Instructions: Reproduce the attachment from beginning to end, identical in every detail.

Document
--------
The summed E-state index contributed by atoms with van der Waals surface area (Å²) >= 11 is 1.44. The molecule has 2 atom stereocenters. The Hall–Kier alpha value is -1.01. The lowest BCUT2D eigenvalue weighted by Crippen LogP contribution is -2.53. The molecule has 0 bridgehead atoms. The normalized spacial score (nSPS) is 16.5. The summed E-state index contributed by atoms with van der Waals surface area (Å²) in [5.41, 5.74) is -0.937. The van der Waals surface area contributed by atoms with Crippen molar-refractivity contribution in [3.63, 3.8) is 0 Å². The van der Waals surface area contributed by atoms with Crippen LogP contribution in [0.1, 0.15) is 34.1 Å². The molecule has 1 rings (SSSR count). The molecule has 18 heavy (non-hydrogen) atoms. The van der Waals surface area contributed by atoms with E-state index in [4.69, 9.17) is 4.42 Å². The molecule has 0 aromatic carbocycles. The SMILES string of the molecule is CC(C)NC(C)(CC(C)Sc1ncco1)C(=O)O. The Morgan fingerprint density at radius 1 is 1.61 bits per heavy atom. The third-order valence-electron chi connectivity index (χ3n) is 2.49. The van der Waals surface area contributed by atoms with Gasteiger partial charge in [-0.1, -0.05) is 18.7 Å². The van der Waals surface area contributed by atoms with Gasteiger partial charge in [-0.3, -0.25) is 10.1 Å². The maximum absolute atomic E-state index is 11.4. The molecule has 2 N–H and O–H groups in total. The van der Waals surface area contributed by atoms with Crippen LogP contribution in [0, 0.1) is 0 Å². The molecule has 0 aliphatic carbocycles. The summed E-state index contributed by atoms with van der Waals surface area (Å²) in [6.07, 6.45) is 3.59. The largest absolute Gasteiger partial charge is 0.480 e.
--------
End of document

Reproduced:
The summed E-state index contributed by atoms with van der Waals surface area (Å²) >= 11 is 1.44. The molecule has 2 atom stereocenters. The Hall–Kier alpha value is -1.01. The lowest BCUT2D eigenvalue weighted by Crippen LogP contribution is -2.53. The molecule has 0 bridgehead atoms. The normalized spacial score (nSPS) is 16.5. The summed E-state index contributed by atoms with van der Waals surface area (Å²) in [5.41, 5.74) is -0.937. The van der Waals surface area contributed by atoms with Crippen molar-refractivity contribution in [3.63, 3.8) is 0 Å². The van der Waals surface area contributed by atoms with Crippen LogP contribution in [0.1, 0.15) is 34.1 Å². The molecule has 1 rings (SSSR count). The molecule has 18 heavy (non-hydrogen) atoms. The van der Waals surface area contributed by atoms with E-state index in [4.69, 9.17) is 4.42 Å². The molecule has 0 aromatic carbocycles. The SMILES string of the molecule is CC(C)NC(C)(CC(C)Sc1ncco1)C(=O)O. The Morgan fingerprint density at radius 1 is 1.61 bits per heavy atom. The third-order valence-electron chi connectivity index (χ3n) is 2.49. The van der Waals surface area contributed by atoms with Gasteiger partial charge in [-0.1, -0.05) is 18.7 Å². The van der Waals surface area contributed by atoms with Gasteiger partial charge in [-0.3, -0.25) is 10.1 Å². The maximum absolute atomic E-state index is 11.4. The molecule has 2 N–H and O–H groups in total. The van der Waals surface area contributed by atoms with Crippen LogP contribution in [0, 0.1) is 0 Å². The molecule has 0 aliphatic carbocycles. The summed E-state index contributed by atoms with van der Waals surface area (Å²) in [6.07, 6.45) is 3.59. The largest absolute Gasteiger partial charge is 0.480 e.